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Homework Help: Convergence of a sequence

  1. Dec 9, 2012 #1
    I think the solution I've found makes sense, but I'd like it to be double-checked.
    1. The problem statement, all variables and given/known data

    Let ##(a_n)## be a limited sequence and ##(b_n)## such that ##0≤b_n≤ \frac{1}{2} B_{n-1} ##

    Prove that if
    ##a_{n+1} \ge a_{n} -b_{n}##

    Then
    ##\lim_{n\to \infty}a_n##

    exists.

    3. The attempt at a solution

    I can say that ##b_n \ge (\frac{1}{2})^n b_0 ## which is constant.
    THen,
    ##a_n-a_{n+1} \ge (\frac{1}{2})^nb_0##

    Thus ##|a_n-a{n+1}| ## is a Cauchy sequence, which means it converges and therefore the limit exists.
     
  2. jcsd
  3. Dec 9, 2012 #2
    You need to watch your inequality signs a bit. From ##0\leq b_n\leq\frac12b_{n-1}## you get ##0\leq b_n\leq(\frac12)^nb_0##. And that isn't a constant, since it depends on ##n##. What you probably mean is that ##b_0## is constant.

    Then, ##a_n-a_{n+1}\leq(\frac12)^nb_0##. But how do you now conclude that ##(|a_n-a_{n+1}|)_{n\in\mathbb N}## is a Cauchy sequence? And even if it is, how does that make the sequence ##(a_n)_{n\in\mathbb N}## converge?
     
  4. Dec 9, 2012 #3
    Right, ##\frac{1}{2}^nb_0## is not a constant, but for n diverging to ##\infty b_0## gets smaller and smaller, so ##a_n-a_{n+1}## is bounded above.
    For Cauchy's criterion a sequence converges to something if and only if this holds:
    for every  ##\epsilon> 0## there exists n* such that ##|a_n-a_m| < \epsilon ## whenever n, m > n*.
    Let's just call ##\frac{1}{2}b_0=\epsilon## and ##a_m=a_{n+1}##. for a n*, big enough, the criterion holds.
     
  5. Dec 9, 2012 #4

    pasmith

    User Avatar
    Homework Helper

    That's not sufficient.

    You need to show that for all [itex]\epsilon > 0[/itex], there exists [itex]N \in \mathbb{N}[/itex] such that for all [itex]n,m \geq N[/itex], [itex]|a_n - a_m| < \epsilon[/itex]. You can't just choose a particular [itex]\epsilon[/itex].

    Hint: Without loss of generality you can take [itex]m > n[/itex]. Then
    [tex]|a_n - a_m| = |a_n - a_{n+1} + a_{n+1} + \dots - a_{m-1} + a_{m-1} - a_m|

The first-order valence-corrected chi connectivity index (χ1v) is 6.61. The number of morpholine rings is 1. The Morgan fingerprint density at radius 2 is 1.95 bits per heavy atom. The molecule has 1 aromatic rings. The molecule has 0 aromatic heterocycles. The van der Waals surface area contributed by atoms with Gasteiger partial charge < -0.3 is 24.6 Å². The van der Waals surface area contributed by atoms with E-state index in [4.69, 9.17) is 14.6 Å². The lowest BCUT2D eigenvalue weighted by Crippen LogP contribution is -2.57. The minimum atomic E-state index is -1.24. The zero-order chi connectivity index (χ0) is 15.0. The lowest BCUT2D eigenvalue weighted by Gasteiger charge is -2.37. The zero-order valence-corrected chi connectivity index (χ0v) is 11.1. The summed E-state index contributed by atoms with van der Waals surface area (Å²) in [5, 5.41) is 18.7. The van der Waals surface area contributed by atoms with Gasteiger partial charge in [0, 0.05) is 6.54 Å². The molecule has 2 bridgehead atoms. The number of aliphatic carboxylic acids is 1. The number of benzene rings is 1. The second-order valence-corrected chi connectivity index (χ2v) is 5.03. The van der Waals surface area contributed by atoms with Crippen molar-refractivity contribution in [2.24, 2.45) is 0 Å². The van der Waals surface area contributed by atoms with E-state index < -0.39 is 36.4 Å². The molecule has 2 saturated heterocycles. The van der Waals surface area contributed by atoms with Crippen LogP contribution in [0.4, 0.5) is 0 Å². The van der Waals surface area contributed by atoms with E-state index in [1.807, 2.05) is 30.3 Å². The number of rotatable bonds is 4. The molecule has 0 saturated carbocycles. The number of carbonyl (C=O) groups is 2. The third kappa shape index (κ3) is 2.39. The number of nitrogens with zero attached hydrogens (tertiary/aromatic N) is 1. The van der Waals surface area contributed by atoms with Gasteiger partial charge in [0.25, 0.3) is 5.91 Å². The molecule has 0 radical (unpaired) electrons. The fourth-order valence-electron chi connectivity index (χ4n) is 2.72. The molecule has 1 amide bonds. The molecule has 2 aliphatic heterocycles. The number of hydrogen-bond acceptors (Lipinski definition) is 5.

[/tex]
     
    Last edited: Dec 9, 2012
  6. Dec 9, 2012 #5
    ok, what if I prove it this way:
    by definition, a sequent is convergent when the following property holds:
    for every ## \epsilon>0 ## there exists an ##N## such that for every n## \geq N##, we have
    ## |a_n-L|<\epsilon##.
    In this exercise I have ##|a_n - a_m| < \epsilon##
    but by taking
    ##n,m \geq N##
    I can obtain
    ##|a_n-a_m+L-L|<\epsilon ##which is ## \geq |a_n-L|+|a-M-L| \geq \frac{\epsilon}{2}+\frac{\epsilon}{2} ##
    is this what you meant?
     
  7. Dec 9, 2012 #6
    ##b_0## doesn't get smaller, ever. You really should be more careful about what you put in words, because you need even more care with formulas.

    You don't have ##|a_n-a_m|<\epsilon##. That's what you want to get. What you're using here is called "circular reasoning", and it's a very easy mistake to make -- confusing what you are aiming at with what you're starting off with.

    I think you might try pasmith's suggestion: Assume ##m>n## and have a look at
    $$
    |a_n-a_m| = |a_n-a_{n-1}+a_{n-1}-a_{n-2}+a_{n-2}-\ldots-a_{m+2}+a_{m+2}-a_{m+1}+a_{m+1}-a_m|
    $$
     
  8. Dec 11, 2012 #7
    thanks! is it okay now?:
    ##|a_n - a_m| \le |a_n - a_{n-1}| + |a_{n-1}-a_{n-2}|+...+|a_m - a_{m-1}| ##
    each member of this sum is ≤ ##(\frac{1}{2})^nb_0## thus ##|a_n-a_m|## converges.
    (i don't know exactly how to formally find ##\epsilon##
    can I also add that ##b_n## goes to 0 due to the squeeze rule?
    thanks again
     
  9. Dec 11, 2012 #8
    You must check your inequalities better. Each member of that sum is ##\leq(\frac12)^{n-1}b_0## (note the exponent).

    Also, you don't find ##\epsilon##. That value is just assumed to be positive, and you must show that the sum is smaller than ##\epsilon##. So you need to ensure that
    $$
    \left(\frac12\right)^{n-1}b_0 < \epsilon.
    $$
    Suppose you solve that and get some integer ##N## as a result. Then you can re-write your proof "backwards":

    Let ##\epsilon>0## be given. Then we set ##N=(\ldots \epsilon \ldots)##, and for ##n,m\geq N## with ##m>n## we have
    $$
    \epsilon > \left(\frac12\right)^Nb_0 \geq \ldots \geq |a_n-a_m|.
    $$
    This proves that ##(a_n)## is a Cauchy sequence, and so this sequence must converge. QED
     
  10. Dec 11, 2012 #9
    thank you, i really didn't get it
     
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